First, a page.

I'm not sure if the NAR is measuring in a different SF Bay Area than I live, rent, and breathe in..?!

As an aside, I noticed the mortgage payment and median home price for Detroit in the spreadsheet said N/A. They couldn't even calculate it! lol

HOW ABOUT THIS STRATEGY?

Look at the cities that have the largest spread between increases in rents and increases (or even better, decreases in mortgage payments.) These should be the areas with the best change in rent ratios for landlords, because gross rents  have gone up more than most of the fixed costs, relative to other geographic areas.. In other words, cash flow should have increased over the last 5 years in these areas.. This is of course just one filter, but popped into my head when looking at the spreadsheet..

Starting with those that have had declines in mortgage payments, but increases in rents..

Albuquerque rent changes were about 18% higher than mortgage payments over last 5yr..

Baltimore - 24%

Hartford - 19%

Oklahoma City, Philadelphia, Tuscon - 18%

VIRGINIA BEACH! With almost a 24% spread between increases in rents and decreases in mortgages.. A 12% increase in rents, while mortgage payments declined by about the same..  @Elizabeth Colegrove, time to buy..?

BUT WINNER WINNER CHICKEN DINNER GOES TO NYC!

It is the only one on this list that did NOT have a decline in mortgage payments (stayed flat as interest rates fell and prices increased). But with a whopping

50% increase in rents, the flat mortgage payments made the New York City metro area the most improved cash from 2009 to 2014 on this list, by my calculation..

@Amit M., @Johnson H., @Minh Le, @Bob Bowling, @Arlen Chou and other equity guys

, is this NYC statistic one more piece of support of the increasing rents and cash flow in prime areas?.. (especially when the Fed winds are at your back ;)

J. M.

 The alarming statistic is the decrease of % change of income for renters. That to me sends up red flags of higher defaults. The best spot I can see from the chart is Dayton Ohio 10% rent increase vs a 32% wage increase . Dallas, Denver look very healthy Miami has some red flags as some others Great time to be a landlord and home seller/flipper.

It would be hard for Fox News to report that there is no recovery The stats are very encouraging with significant wage growth thru multiple areas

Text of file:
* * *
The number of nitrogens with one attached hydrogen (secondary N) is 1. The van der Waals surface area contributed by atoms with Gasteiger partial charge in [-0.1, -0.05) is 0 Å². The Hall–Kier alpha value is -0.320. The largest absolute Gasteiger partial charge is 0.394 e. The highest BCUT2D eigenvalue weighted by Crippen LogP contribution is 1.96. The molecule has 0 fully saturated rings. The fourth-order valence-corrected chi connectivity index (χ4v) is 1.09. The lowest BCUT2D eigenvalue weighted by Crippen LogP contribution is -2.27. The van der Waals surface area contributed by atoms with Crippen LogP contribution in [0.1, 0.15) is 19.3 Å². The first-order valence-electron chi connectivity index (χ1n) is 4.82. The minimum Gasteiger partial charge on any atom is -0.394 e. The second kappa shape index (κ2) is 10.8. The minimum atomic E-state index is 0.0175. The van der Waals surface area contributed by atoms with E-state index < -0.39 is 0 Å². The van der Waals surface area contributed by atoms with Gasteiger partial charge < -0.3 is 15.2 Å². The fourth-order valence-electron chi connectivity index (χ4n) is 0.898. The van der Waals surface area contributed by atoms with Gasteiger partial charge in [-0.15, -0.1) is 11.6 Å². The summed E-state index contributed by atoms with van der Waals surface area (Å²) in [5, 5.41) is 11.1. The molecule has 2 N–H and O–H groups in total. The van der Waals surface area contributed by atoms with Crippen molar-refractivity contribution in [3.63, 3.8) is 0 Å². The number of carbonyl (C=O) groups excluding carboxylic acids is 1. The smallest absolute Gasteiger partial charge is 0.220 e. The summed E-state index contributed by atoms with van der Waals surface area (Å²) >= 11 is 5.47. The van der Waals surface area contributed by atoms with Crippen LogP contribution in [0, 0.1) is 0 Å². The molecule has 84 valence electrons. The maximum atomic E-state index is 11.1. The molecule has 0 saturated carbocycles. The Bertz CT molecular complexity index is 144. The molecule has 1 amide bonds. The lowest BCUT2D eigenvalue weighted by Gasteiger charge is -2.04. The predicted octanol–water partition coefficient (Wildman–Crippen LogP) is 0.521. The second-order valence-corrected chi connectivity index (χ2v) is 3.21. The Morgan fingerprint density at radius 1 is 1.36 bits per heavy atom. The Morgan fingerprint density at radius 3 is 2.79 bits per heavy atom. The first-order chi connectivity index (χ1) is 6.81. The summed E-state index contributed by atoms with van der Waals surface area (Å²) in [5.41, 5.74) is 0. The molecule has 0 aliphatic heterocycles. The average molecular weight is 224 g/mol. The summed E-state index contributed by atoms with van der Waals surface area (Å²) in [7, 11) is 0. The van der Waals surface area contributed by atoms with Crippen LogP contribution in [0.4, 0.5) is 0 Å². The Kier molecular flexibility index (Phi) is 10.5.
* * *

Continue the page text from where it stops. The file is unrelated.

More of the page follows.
Originally posted by @Steven Picker :

J. M.

 It would be hard for Fox News to report that there is no recovery The stats are very encouraging with significant wage growth thru multiple areas

 No, it's easy to imagine Fox News reporting that.  What's hard to imagine is that anyone would believe such a Fox News report. ;-)

I guess Honolulu county isn't important enough. Shucks..

@Bill S.

So how do you think these changes in the market on the front range of Colorado will affect the market on the western slope?  I am currently seeing the price ceiling rise and more  expensive property is starting to move.  Could it be that people selling in the high priced front range are taking the cash west ward?

SF rent increases over the last 5 years is more like 50%. Anecdotally that matches my experiences with my rentals in 2 different SF neighborhoods. 

Good data on high appreciation/blue chip real estate. This illustrates that yesterday's cashflow doesn't equal future or even today's cashflow. And I won't even go into the equity increase in the last 3 years, which allowed me to pull cash out and buy 2 more SF investments recently. I'm happy. 

@Robert Warren I don't personally know anyone taking $ from the front range to the Western slope. Doesn't mean it isn't happening. I think some might be moving money to the mountains for personal reasons (want a mtn prop) but don't know of nor have heard of anyone doing it as an investment strategy. All the money out of the front range that I've heard of is going to the rust belt for cash flow.

Join the Largest Real Estate Investing Community

Basic membership is free, forever.

By signing up, you indicate that you agree to the BiggerPockets Terms & Conditions.